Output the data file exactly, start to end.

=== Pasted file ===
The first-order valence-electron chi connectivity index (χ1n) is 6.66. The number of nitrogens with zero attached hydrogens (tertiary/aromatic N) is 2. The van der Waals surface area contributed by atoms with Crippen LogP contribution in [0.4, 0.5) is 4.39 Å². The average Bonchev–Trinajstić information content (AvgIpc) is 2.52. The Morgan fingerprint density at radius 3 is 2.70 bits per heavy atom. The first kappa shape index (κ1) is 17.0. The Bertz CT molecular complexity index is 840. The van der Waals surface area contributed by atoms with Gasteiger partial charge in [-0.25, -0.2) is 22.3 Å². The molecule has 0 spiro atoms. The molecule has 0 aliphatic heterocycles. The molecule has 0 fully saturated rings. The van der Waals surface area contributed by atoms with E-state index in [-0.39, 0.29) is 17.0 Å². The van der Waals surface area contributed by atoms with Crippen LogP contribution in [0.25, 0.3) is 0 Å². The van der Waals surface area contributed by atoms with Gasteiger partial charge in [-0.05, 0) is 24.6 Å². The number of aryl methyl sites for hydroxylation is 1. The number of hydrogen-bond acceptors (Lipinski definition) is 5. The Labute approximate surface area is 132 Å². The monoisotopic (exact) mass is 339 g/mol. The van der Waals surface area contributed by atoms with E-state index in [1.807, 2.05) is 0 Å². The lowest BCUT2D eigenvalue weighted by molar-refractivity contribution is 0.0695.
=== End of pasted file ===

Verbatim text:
The first-order valence-electron chi connectivity index (χ1n) is 6.66. The number of nitrogens with zero attached hydrogens (tertiary/aromatic N) is 2. The van der Waals surface area contributed by atoms with Crippen LogP contribution in [0.4, 0.5) is 4.39 Å². The average Bonchev–Trinajstić information content (AvgIpc) is 2.52. The Morgan fingerprint density at radius 3 is 2.70 bits per heavy atom. The first kappa shape index (κ1) is 17.0. The Bertz CT molecular complexity index is 840. The van der Waals surface area contributed by atoms with Gasteiger partial charge in [-0.25, -0.2) is 22.3 Å². The molecule has 0 spiro atoms. The molecule has 0 aliphatic heterocycles. The molecule has 0 fully saturated rings. The van der Waals surface area contributed by atoms with E-state index in [-0.39, 0.29) is 17.0 Å². The van der Waals surface area contributed by atoms with Crippen LogP contribution in [0.25, 0.3) is 0 Å². The van der Waals surface area contributed by atoms with Gasteiger partial charge in [-0.05, 0) is 24.6 Å². The number of aryl methyl sites for hydroxylation is 1. The number of hydrogen-bond acceptors (Lipinski definition) is 5. The Labute approximate surface area is 132 Å². The monoisotopic (exact) mass is 339 g/mol. The van der Waals surface area contributed by atoms with E-state index in [1.807, 2.05) is 0 Å². The lowest BCUT2D eigenvalue weighted by molar-refractivity contribution is 0.0695.